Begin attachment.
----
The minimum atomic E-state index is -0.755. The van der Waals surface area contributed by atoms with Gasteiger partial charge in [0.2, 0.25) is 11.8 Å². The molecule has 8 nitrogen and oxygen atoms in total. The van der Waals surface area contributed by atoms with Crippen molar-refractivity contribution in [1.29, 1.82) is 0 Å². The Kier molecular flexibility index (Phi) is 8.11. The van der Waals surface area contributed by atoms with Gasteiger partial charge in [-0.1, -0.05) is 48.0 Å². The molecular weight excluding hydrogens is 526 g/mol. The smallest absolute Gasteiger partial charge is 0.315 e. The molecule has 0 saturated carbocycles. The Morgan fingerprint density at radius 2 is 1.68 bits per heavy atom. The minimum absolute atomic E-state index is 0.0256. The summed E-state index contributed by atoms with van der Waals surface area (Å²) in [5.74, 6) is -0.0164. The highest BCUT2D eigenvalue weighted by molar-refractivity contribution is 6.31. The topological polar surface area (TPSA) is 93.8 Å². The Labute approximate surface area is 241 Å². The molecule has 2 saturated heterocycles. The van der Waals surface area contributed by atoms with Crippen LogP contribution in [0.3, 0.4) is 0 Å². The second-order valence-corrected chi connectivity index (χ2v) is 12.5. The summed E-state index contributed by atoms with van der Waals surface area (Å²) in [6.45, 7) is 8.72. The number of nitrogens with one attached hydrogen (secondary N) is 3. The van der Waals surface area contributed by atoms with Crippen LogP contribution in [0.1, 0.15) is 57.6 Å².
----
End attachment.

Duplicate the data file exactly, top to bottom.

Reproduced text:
The minimum atomic E-state index is -0.755. The van der Waals surface area contributed by atoms with Gasteiger partial charge in [0.2, 0.25) is 11.8 Å². The molecule has 8 nitrogen and oxygen atoms in total. The van der Waals surface area contributed by atoms with Crippen molar-refractivity contribution in [1.29, 1.82) is 0 Å². The Kier molecular flexibility index (Phi) is 8.11. The van der Waals surface area contributed by atoms with Gasteiger partial charge in [-0.1, -0.05) is 48.0 Å². The molecular weight excluding hydrogens is 526 g/mol. The smallest absolute Gasteiger partial charge is 0.315 e. The molecule has 0 saturated carbocycles. The Morgan fingerprint density at radius 2 is 1.68 bits per heavy atom. The minimum absolute atomic E-state index is 0.0256. The summed E-state index contributed by atoms with van der Waals surface area (Å²) in [5.74, 6) is -0.0164. The highest BCUT2D eigenvalue weighted by molar-refractivity contribution is 6.31. The topological polar surface area (TPSA) is 93.8 Å². The Labute approximate surface area is 241 Å². The molecule has 2 saturated heterocycles. The van der Waals surface area contributed by atoms with Crippen LogP contribution in [0.3, 0.4) is 0 Å². The second-order valence-corrected chi connectivity index (χ2v) is 12.5. The summed E-state index contributed by atoms with van der Waals surface area (Å²) in [6.45, 7) is 8.72. The number of nitrogens with one attached hydrogen (secondary N) is 3. The van der Waals surface area contributed by atoms with Crippen LogP contribution in [0.1, 0.15) is 57.6 Å².